The Matisse show at the Met definitely was not what I was expecting. Entitled In Search of a True Painting, the galleries are full of studies and series of paintings based around the same subjects. After seeing the impressive paintings on George Bellows, it was a real contrast to see an artist’s studies and struggles with the canvas.
The truth is, Matisse really struggled with painting. He never felt his work was complete, and wanted to push every painting to the next level. This was really a surprise to me. I’ve always considered Henri Matisse (1869″“1954) one of the geniuses of the twentieth century. I love his painting, Acanthus, which I am happy to report was at the Met.
The curators at the Met go on to explain:
Unbeknownst to many, painting had rarely come easily to Matisse. Throughout his career, he questioned, repainted, and reevaluated his work. He used his completed canvases as tools, repeating compositions in order to compare effects, gauge his progress, and, as he put it, “push further and deeper into true painting.”
The show didn’t really make much of an impact on me until I got home to paint. I sort of do the same thing with my own art. Trees are really my favorite subject. I spend a lot of time outdoors. I love to photograph, draw, and paint the beautiful trees I see while on my walks. A few weeks prior to seeing the Matisse show, I’d done a few studies of the same tree:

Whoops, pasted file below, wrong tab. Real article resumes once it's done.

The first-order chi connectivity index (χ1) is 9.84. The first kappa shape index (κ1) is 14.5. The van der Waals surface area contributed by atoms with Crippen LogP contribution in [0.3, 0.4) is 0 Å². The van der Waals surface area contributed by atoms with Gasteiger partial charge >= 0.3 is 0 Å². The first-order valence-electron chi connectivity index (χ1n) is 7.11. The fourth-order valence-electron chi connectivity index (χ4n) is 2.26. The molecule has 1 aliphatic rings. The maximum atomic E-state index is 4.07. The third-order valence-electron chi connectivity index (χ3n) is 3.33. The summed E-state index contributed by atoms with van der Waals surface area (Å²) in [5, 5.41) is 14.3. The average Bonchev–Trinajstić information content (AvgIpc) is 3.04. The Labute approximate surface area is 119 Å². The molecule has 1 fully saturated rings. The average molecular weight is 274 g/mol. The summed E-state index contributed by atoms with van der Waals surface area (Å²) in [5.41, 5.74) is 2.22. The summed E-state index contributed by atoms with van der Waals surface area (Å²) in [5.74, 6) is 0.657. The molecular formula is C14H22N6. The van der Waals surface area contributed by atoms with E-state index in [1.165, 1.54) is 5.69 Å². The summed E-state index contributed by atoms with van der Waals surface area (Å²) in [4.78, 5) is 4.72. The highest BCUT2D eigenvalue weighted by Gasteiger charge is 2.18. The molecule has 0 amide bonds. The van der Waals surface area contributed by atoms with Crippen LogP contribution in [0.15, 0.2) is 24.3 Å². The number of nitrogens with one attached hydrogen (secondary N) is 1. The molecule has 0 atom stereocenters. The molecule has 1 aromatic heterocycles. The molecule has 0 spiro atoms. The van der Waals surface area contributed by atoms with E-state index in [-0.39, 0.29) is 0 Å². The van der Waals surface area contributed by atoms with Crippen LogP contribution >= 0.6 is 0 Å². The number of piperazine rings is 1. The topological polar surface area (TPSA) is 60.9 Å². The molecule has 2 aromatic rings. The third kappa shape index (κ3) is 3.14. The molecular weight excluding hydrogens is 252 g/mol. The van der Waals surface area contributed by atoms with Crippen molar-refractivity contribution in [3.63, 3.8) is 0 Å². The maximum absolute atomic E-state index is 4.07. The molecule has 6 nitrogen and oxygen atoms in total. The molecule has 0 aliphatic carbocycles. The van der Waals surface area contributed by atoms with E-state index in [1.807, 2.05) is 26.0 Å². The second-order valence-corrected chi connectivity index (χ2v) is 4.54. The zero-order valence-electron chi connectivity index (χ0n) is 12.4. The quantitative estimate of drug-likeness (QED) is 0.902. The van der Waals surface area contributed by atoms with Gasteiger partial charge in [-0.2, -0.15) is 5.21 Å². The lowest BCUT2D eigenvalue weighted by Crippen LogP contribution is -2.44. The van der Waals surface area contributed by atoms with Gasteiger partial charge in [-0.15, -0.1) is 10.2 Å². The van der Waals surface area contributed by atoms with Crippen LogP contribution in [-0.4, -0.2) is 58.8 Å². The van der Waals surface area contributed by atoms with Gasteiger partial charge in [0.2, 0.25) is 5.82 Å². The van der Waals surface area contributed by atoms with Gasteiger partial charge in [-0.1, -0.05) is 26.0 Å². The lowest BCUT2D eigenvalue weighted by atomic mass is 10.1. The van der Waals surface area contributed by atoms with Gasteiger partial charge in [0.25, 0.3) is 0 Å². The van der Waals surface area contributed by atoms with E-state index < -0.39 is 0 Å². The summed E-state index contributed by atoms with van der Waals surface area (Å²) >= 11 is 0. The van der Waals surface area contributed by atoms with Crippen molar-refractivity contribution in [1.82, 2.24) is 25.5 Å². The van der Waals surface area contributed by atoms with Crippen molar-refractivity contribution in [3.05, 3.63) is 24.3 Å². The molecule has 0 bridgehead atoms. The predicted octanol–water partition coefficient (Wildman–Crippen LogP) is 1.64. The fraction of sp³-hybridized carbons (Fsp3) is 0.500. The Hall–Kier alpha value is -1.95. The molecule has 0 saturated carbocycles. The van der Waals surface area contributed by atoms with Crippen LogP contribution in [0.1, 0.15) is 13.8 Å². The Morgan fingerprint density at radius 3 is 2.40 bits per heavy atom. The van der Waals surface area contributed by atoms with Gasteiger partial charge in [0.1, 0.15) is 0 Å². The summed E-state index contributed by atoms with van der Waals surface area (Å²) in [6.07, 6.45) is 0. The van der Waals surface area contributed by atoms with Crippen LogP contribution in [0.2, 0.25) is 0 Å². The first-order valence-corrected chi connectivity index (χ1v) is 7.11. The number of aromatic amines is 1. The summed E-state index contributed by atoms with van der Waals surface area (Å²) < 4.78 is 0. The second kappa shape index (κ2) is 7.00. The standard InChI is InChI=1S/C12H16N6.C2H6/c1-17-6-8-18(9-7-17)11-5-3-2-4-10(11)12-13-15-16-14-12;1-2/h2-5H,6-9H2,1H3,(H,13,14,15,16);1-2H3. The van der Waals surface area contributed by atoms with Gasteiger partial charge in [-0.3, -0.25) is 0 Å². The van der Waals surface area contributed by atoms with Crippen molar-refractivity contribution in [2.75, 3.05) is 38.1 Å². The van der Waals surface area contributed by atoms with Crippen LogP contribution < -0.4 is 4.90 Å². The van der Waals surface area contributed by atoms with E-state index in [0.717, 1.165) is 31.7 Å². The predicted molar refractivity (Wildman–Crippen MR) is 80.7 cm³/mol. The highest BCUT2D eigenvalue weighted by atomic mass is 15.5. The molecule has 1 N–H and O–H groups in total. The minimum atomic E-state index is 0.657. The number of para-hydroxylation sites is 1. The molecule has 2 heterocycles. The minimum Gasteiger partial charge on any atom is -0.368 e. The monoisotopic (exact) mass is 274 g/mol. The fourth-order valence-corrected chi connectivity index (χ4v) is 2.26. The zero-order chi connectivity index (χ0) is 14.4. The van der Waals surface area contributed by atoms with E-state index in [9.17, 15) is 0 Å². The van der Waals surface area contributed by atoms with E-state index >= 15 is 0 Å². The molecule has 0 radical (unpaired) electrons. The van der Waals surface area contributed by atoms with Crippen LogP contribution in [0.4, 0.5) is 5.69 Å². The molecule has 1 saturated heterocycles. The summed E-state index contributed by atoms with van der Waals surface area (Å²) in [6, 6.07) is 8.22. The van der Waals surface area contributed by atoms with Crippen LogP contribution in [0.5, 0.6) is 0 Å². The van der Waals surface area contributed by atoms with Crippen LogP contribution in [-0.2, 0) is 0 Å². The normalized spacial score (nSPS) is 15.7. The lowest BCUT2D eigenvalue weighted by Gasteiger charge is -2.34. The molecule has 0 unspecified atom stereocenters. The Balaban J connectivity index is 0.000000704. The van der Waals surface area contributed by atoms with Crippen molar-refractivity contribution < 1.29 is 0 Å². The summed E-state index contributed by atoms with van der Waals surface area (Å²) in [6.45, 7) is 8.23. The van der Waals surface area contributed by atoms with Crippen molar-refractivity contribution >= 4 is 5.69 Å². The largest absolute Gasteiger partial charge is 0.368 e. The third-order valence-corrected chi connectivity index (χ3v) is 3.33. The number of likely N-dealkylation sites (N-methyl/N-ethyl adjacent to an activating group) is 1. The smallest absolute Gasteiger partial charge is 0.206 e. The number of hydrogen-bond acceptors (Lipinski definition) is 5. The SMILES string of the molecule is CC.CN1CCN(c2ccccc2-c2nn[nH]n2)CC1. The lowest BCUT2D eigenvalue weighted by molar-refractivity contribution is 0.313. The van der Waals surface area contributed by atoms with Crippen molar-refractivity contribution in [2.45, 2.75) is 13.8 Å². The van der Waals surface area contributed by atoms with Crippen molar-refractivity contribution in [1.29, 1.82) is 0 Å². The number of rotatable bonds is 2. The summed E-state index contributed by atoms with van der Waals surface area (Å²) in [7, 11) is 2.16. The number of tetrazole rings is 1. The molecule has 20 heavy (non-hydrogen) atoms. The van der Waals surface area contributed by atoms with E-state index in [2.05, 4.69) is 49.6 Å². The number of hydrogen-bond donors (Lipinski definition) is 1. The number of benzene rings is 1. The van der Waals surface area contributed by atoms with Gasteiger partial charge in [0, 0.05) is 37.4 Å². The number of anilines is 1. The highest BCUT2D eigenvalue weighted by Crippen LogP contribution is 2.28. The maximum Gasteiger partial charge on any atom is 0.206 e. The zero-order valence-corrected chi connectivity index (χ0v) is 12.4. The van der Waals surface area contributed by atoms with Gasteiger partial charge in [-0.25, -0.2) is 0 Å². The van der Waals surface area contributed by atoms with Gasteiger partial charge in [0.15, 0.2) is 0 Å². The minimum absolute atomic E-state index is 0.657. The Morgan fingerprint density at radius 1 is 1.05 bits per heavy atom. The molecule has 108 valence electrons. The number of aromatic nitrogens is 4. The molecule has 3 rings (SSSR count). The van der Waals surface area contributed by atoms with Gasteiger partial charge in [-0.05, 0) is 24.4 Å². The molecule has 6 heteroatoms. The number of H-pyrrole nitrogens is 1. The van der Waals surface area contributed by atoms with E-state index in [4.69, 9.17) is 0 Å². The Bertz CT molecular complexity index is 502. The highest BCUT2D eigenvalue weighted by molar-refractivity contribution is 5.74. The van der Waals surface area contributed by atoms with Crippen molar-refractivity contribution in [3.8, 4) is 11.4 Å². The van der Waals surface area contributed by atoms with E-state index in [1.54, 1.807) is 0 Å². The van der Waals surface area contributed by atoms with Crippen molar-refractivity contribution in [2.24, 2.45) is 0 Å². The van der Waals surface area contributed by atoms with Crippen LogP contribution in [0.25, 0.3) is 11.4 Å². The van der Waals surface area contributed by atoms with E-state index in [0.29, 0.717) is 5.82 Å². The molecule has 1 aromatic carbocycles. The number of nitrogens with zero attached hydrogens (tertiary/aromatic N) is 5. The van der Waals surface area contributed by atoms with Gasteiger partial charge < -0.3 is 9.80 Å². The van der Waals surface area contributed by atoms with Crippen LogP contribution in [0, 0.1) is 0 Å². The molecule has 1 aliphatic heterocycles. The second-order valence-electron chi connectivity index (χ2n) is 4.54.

I mostly like to paint on the floor. Standing at an easel at my studio doesn’t really give me the range of motion I like. But when I paint with David Ohlerking, it’s especially helpful to have an easel. The way he mixes his paints is so different – they’re sort of runny. So the paint sort of drips down. I love painting with him because of this! It’s an entirely different experience. I always learn so much. If you paint, I really suggest venturing out of solitude once in a while. Painting with someone else can really help you learn new techniques and ways to express yourself.
When I paint by myself, I try all sorts of things. Sometimes I mix the paint directly on the canvas. Other times, I use a palette to mix colors or revisit something I’ve mixed before. (Oil paint never really dries!) I’ll push it around with palette knives, brushes, and bits of cardboard. My brushes are usually really dry. I probably don’t get all of the paint off and it hardens. So every time I use a brush, it manipulates the paint in a different way. I didn’t get to finish yet, but here is what I have so far: